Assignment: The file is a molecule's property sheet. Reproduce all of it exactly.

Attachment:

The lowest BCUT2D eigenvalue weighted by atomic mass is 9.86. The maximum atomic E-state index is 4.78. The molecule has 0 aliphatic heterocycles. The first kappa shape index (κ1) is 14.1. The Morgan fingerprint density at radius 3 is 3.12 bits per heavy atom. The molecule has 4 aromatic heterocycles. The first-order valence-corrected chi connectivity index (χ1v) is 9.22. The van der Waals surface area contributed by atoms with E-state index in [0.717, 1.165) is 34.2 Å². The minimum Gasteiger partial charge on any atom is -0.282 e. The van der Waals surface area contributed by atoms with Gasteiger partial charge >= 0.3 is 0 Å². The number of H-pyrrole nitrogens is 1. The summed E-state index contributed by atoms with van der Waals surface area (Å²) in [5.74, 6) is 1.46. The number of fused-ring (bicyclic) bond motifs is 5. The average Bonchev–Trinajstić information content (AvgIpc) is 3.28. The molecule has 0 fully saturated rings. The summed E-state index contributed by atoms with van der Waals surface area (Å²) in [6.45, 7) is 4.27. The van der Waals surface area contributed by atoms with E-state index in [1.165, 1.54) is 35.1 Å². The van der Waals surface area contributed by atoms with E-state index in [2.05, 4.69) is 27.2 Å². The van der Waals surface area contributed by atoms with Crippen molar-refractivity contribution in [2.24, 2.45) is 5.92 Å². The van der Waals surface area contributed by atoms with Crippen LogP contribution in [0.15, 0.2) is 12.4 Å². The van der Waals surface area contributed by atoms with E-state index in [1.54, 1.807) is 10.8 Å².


The lowest BCUT2D eigenvalue weighted by atomic mass is 9.86. The maximum atomic E-state index is 4.78. The molecule has 0 aliphatic heterocycles. The first kappa shape index (κ1) is 14.1. The Morgan fingerprint density at radius 3 is 3.12 bits per heavy atom. The molecule has 4 aromatic heterocycles. The first-order valence-corrected chi connectivity index (χ1v) is 9.22. The van der Waals surface area contributed by atoms with E-state index in [0.717, 1.165) is 34.2 Å². The minimum Gasteiger partial charge on any atom is -0.282 e. The van der Waals surface area contributed by atoms with Gasteiger partial charge >= 0.3 is 0 Å². The number of H-pyrrole nitrogens is 1. The summed E-state index contributed by atoms with van der Waals surface area (Å²) in [5.74, 6) is 1.46. The number of fused-ring (bicyclic) bond motifs is 5. The average Bonchev–Trinajstić information content (AvgIpc) is 3.28. The molecule has 0 fully saturated rings. The summed E-state index contributed by atoms with van der Waals surface area (Å²) in [6.45, 7) is 4.27. The van der Waals surface area contributed by atoms with E-state index in [1.165, 1.54) is 35.1 Å². The van der Waals surface area contributed by atoms with E-state index in [2.05, 4.69) is 27.2 Å². The van der Waals surface area contributed by atoms with Crippen molar-refractivity contribution in [2.24, 2.45) is 5.92 Å². The van der Waals surface area contributed by atoms with Crippen LogP contribution in [0.15, 0.2) is 12.4 Å². The van der Waals surface area contributed by atoms with E-state index in [1.54, 1.807) is 10.8 Å².